UGANDA: On the trail of the LRA
They seek him here... but LRA leader Joseph Kony remains elusive
KAMPALA, 12 January 2011 (IRIN) - US President Barack Obama's policy document on the Lord's Resistance Army presented a blunt critique of the efforts to tackle the Ugandan rebel group, but some argue it contained little practical help to those trying to apprehend the group’s leaders.
“This is a conflict that everyone says they want to end, but nobody seems able to,” Chris Dolan, author of Social Torture: the case of northern Uganda, said recently in Kampala.
In November, Obama offered a fresh plan to defeat the LRA, which was formed in northern Uganda in the late 1980s but has since spread to Southern Sudan, the Democratic Republic of Congo (DRC) and Central African Republic (CAR).
Obama’s plan noted the importance of protecting civilians still vulnerable to LRA attacks. For many, the most contentious plank of his proposal was the call to “apprehend or remove from the battlefield [LRA chief] Joseph Kony and his senior commanders”, three of the world’s most elusive war criminals, all wanted by the International Criminal Court.
Obama’s policy document notably avoided any mention of reviving peace talks with Kony, an omission that irked some, but was consistent with the emerging consensus that Kony has no intention of signing a deal.
Some of the Ugandan troops trawling the central African forest for the LRA agreed that Kony must be stopped militarily, not through dialogue, but apprehending him remains difficult.
“You can be following a group of three or four LRA, who you think are wearing shoes. Then, they remove their shoes and walk for some kilometres,” said Ugandan Colonel Stefano Mugerwa, overall commander for the LRA hunt in DRC.
“Meanwhile, they have separated and agreed to meet at some other place,” he added, describing the challenges of tracking a highly nimble enemy across a vast area.
Mugerwa, speaking at a military outpost in Sakure, on the border between Southern Sudan and DRC, said the LRA had developed a range of effective evasion tactics, including changing clothes to blend in with the local population.
In Southern Sudan, DRC and CAR, where Uganda has deployed with the permission of the respective governments, soldiers pursuing the LRA are also burdened by exhausting terrain.
Shortly after sunrise in a dense patch of jungle in DRC, a Ugandan squad received instructions to head straight, bearing to a point roughly 6km away.
The directive meant the soldiers should not follow previously carved paths, but proceed in a straight line, which, in practice, forced the them into swamps, hacking through the forest with machetes and even scale a rock-faced incline.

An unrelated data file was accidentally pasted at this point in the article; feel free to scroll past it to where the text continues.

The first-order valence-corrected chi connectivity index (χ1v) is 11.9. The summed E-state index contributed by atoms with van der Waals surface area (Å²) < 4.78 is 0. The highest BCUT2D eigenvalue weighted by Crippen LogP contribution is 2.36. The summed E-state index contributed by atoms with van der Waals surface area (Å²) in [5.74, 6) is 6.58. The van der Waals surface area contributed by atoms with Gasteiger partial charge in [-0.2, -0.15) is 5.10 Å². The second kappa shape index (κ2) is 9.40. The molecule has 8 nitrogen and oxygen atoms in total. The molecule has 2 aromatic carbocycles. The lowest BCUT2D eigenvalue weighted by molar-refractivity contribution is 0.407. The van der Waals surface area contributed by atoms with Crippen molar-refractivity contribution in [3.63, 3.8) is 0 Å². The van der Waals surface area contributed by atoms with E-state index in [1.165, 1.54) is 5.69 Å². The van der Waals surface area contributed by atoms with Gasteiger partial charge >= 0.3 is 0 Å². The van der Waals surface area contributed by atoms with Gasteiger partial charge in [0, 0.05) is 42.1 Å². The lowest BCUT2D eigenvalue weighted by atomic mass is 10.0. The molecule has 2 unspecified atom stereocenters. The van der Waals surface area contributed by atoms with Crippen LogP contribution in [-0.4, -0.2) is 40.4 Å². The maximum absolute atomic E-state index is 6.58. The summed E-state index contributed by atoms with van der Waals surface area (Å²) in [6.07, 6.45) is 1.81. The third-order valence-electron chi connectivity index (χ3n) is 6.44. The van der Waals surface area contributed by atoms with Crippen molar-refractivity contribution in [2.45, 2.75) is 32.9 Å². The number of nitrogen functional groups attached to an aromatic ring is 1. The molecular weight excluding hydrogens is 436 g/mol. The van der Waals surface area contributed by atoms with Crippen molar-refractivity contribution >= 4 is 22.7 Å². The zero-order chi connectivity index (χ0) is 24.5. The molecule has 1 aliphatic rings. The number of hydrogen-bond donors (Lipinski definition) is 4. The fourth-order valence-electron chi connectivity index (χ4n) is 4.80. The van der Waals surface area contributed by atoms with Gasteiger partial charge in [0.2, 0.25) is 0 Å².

The trek took six hours and highlighted that even on the rare occasions when Uganda has urgent intelligence about LRA movements, reaching their target quickly is often impossible.
Although Uganda officially operates alongside the other regional armies, they receive limited help, especially as Southern Sudan is focused on the referendum this week (from 9 January).
“There is no LRA. I cannot see them, and I cannot comment about what I cannot see,” Col. William Deng said at the South Sudanese People’s Liberation Army battalion headquarters in Yambio.
The CAR army is small, woefully equipped, and more concerned with domestic rebellions undermining the government’s sovereignty.
And, as Obama said, the much-maligned DRC army is “weak and a threat to [its own] population”.
Given the difficulties of finding LRA fighters, particularly senior commanders who travel under heavy protection, the US suggested Uganda and its partners promote defection among LRA rank-and-file fighters.
Ugandan troops distribute fliers along popular rebel tracks depicting former LRA troops next to a testimonial – written in English, Acholi, Lingala and Kiswahili – where rescued fighters say they have resettled at home without punishment.
Promoting defections, however, has also been challenging.
“There is fear. There is indoctrination, and of course, there are hard-core criminals,” said Major Fred Mwesigye, chief administrator at Sakure.
Mwesigye explained that LRA commanders immediately send newly abducted recruits to a place far from their homes to discourage defections, and those who escape often face reprisal attacks from civilians if they are identified as LRA.
Divided over talks
Given, as Obama noted, that “there is no purely military solution to the LRA threat”, some argue renewed negotiations are essential to halt the group’s atrocities, which intensified dramatically after the military operations began in December 2008, following the collapse of peace talks that started in July 2006.
Wilson Hassan Peni, paramount chief of Southern Sudan’s Zande group, a group preyed on by the LRA for the past two years, opposes peace talks but said after the Obama plan was released, he was called to a meeting in Entebbe where various Ugandan cultural leaders complained to American representatives about Obama’s discounting of dialogue.
“The Acholi leaders told the American government not to disarm the LRA, that we need a peaceful solution,” Peni said at his Yambio office.
Acholi leaders have for years pushed for dialogue with Kony, and blame the collapse of the 2006-2008 Juba-hosted talks on the ICC warrants. However, the court’s chief prosecutor, Luis Moreno Ocampo, in a June 2010 visit to Kampala, said the idea the Kony would sign a deal and leave the bush was “a fantasy”, and many others agree.
“Peace talks with Kony? Never!” proclaimed Father Ignacios Henga, of the Catholic Church in Yambio, where many LRA victims have sought care.
Sister Giovanna Calabria, an Italian nun who runs a humanitarian mission in Nzara, suggested it was pointless to negotiate with someone who “has a distorted mind. I don’t believe Kony is eager to [sign a deal]. What he is doing is not normal. Covering someone with palm oil and setting them on fire? You cannot do these things.”